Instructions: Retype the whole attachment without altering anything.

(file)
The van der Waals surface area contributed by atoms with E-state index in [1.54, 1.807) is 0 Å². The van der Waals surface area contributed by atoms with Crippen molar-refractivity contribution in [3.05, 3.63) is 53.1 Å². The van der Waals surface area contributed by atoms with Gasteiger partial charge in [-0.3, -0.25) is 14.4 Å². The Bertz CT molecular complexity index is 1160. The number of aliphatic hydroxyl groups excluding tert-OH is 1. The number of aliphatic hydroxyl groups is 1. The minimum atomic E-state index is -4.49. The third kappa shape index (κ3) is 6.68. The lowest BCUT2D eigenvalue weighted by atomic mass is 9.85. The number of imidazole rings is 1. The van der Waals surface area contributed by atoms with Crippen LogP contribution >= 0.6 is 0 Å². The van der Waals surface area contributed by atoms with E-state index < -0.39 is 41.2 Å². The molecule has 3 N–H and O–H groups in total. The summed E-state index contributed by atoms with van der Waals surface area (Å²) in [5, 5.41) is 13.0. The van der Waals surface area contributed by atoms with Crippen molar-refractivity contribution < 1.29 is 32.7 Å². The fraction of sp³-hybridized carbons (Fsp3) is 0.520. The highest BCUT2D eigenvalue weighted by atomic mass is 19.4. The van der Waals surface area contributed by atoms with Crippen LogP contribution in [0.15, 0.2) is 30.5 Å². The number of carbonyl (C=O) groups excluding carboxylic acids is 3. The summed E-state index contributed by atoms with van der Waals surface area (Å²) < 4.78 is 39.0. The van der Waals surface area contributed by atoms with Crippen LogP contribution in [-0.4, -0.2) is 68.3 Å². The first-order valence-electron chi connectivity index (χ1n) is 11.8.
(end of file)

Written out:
The van der Waals surface area contributed by atoms with E-state index in [1.54, 1.807) is 0 Å². The van der Waals surface area contributed by atoms with Crippen molar-refractivity contribution in [3.05, 3.63) is 53.1 Å². The van der Waals surface area contributed by atoms with Gasteiger partial charge in [-0.3, -0.25) is 14.4 Å². The Bertz CT molecular complexity index is 1160. The number of aliphatic hydroxyl groups excluding tert-OH is 1. The number of aliphatic hydroxyl groups is 1. The minimum atomic E-state index is -4.49. The third kappa shape index (κ3) is 6.68. The lowest BCUT2D eigenvalue weighted by atomic mass is 9.85. The number of imidazole rings is 1. The van der Waals surface area contributed by atoms with Crippen LogP contribution >= 0.6 is 0 Å². The van der Waals surface area contributed by atoms with E-state index < -0.39 is 41.2 Å². The molecule has 3 N–H and O–H groups in total. The summed E-state index contributed by atoms with van der Waals surface area (Å²) in [5, 5.41) is 13.0. The van der Waals surface area contributed by atoms with Crippen molar-refractivity contribution < 1.29 is 32.7 Å². The fraction of sp³-hybridized carbons (Fsp3) is 0.520. The highest BCUT2D eigenvalue weighted by atomic mass is 19.4. The van der Waals surface area contributed by atoms with Crippen LogP contribution in [0.15, 0.2) is 30.5 Å². The number of carbonyl (C=O) groups excluding carboxylic acids is 3. The summed E-state index contributed by atoms with van der Waals surface area (Å²) < 4.78 is 39.0. The van der Waals surface area contributed by atoms with Crippen LogP contribution in [-0.4, -0.2) is 68.3 Å². The first-order valence-electron chi connectivity index (χ1n) is 11.8.